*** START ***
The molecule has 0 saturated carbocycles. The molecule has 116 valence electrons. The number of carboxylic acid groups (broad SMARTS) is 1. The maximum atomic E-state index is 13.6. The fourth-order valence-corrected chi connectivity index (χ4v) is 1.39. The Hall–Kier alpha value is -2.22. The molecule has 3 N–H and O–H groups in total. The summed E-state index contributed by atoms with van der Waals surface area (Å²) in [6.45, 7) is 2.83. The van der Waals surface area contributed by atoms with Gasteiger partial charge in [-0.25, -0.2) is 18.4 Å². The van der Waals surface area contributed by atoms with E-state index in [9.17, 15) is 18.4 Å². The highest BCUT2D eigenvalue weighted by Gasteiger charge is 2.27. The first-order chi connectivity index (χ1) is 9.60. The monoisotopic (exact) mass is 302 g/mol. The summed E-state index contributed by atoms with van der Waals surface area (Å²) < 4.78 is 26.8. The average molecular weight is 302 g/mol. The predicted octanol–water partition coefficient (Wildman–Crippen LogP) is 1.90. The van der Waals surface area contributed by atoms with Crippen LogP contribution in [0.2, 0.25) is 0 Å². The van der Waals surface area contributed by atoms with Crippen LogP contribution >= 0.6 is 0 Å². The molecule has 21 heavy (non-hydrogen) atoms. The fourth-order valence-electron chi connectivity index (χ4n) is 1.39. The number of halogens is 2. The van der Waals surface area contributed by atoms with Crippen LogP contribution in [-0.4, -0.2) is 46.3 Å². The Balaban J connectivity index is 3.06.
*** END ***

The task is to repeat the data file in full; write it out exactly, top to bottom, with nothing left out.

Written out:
The molecule has 0 saturated carbocycles. The molecule has 116 valence electrons. The number of carboxylic acid groups (broad SMARTS) is 1. The maximum atomic E-state index is 13.6. The fourth-order valence-corrected chi connectivity index (χ4v) is 1.39. The Hall–Kier alpha value is -2.22. The molecule has 3 N–H and O–H groups in total. The summed E-state index contributed by atoms with van der Waals surface area (Å²) in [6.45, 7) is 2.83. The van der Waals surface area contributed by atoms with Gasteiger partial charge in [-0.25, -0.2) is 18.4 Å². The van der Waals surface area contributed by atoms with E-state index in [9.17, 15) is 18.4 Å². The highest BCUT2D eigenvalue weighted by Gasteiger charge is 2.27. The first-order chi connectivity index (χ1) is 9.60. The monoisotopic (exact) mass is 302 g/mol. The summed E-state index contributed by atoms with van der Waals surface area (Å²) < 4.78 is 26.8. The average molecular weight is 302 g/mol. The predicted octanol–water partition coefficient (Wildman–Crippen LogP) is 1.90. The van der Waals surface area contributed by atoms with Crippen LogP contribution in [0.2, 0.25) is 0 Å². The van der Waals surface area contributed by atoms with Crippen LogP contribution >= 0.6 is 0 Å². The molecule has 21 heavy (non-hydrogen) atoms. The fourth-order valence-electron chi connectivity index (χ4n) is 1.39. The number of halogens is 2. The van der Waals surface area contributed by atoms with Crippen LogP contribution in [-0.4, -0.2) is 46.3 Å². The Balaban J connectivity index is 3.06.